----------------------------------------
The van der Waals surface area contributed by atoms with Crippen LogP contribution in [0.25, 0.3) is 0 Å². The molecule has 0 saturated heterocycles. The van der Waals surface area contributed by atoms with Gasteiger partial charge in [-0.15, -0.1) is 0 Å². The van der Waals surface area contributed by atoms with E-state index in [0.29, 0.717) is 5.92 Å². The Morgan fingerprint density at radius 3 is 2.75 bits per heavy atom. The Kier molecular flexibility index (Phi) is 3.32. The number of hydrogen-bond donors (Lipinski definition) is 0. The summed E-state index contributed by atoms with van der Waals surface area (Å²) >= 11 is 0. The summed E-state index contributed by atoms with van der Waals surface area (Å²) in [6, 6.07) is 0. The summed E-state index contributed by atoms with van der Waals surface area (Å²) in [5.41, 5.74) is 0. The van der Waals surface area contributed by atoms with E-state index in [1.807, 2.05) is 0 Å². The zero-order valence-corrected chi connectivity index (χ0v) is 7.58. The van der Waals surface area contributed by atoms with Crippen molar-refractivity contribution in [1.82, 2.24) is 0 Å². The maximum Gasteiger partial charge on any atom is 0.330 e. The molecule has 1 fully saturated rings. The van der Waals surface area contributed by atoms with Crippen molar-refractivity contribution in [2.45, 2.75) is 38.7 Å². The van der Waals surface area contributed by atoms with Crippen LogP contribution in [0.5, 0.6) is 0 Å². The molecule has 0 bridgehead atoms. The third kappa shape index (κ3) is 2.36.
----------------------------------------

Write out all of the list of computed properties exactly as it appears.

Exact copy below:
The van der Waals surface area contributed by atoms with Crippen LogP contribution in [0.25, 0.3) is 0 Å². The molecule has 0 saturated heterocycles. The van der Waals surface area contributed by atoms with Gasteiger partial charge in [-0.15, -0.1) is 0 Å². The van der Waals surface area contributed by atoms with E-state index in [0.29, 0.717) is 5.92 Å². The Morgan fingerprint density at radius 3 is 2.75 bits per heavy atom. The Kier molecular flexibility index (Phi) is 3.32. The number of hydrogen-bond donors (Lipinski definition) is 0. The summed E-state index contributed by atoms with van der Waals surface area (Å²) >= 11 is 0. The summed E-state index contributed by atoms with van der Waals surface area (Å²) in [6, 6.07) is 0. The summed E-state index contributed by atoms with van der Waals surface area (Å²) in [5.41, 5.74) is 0. The van der Waals surface area contributed by atoms with E-state index in [1.807, 2.05) is 0 Å². The zero-order valence-corrected chi connectivity index (χ0v) is 7.58. The van der Waals surface area contributed by atoms with Crippen molar-refractivity contribution in [1.82, 2.24) is 0 Å². The maximum Gasteiger partial charge on any atom is 0.330 e. The molecule has 1 fully saturated rings. The van der Waals surface area contributed by atoms with Crippen molar-refractivity contribution in [2.45, 2.75) is 38.7 Å². The van der Waals surface area contributed by atoms with Crippen LogP contribution in [0.5, 0.6) is 0 Å². The molecule has 0 bridgehead atoms. The third kappa shape index (κ3) is 2.36.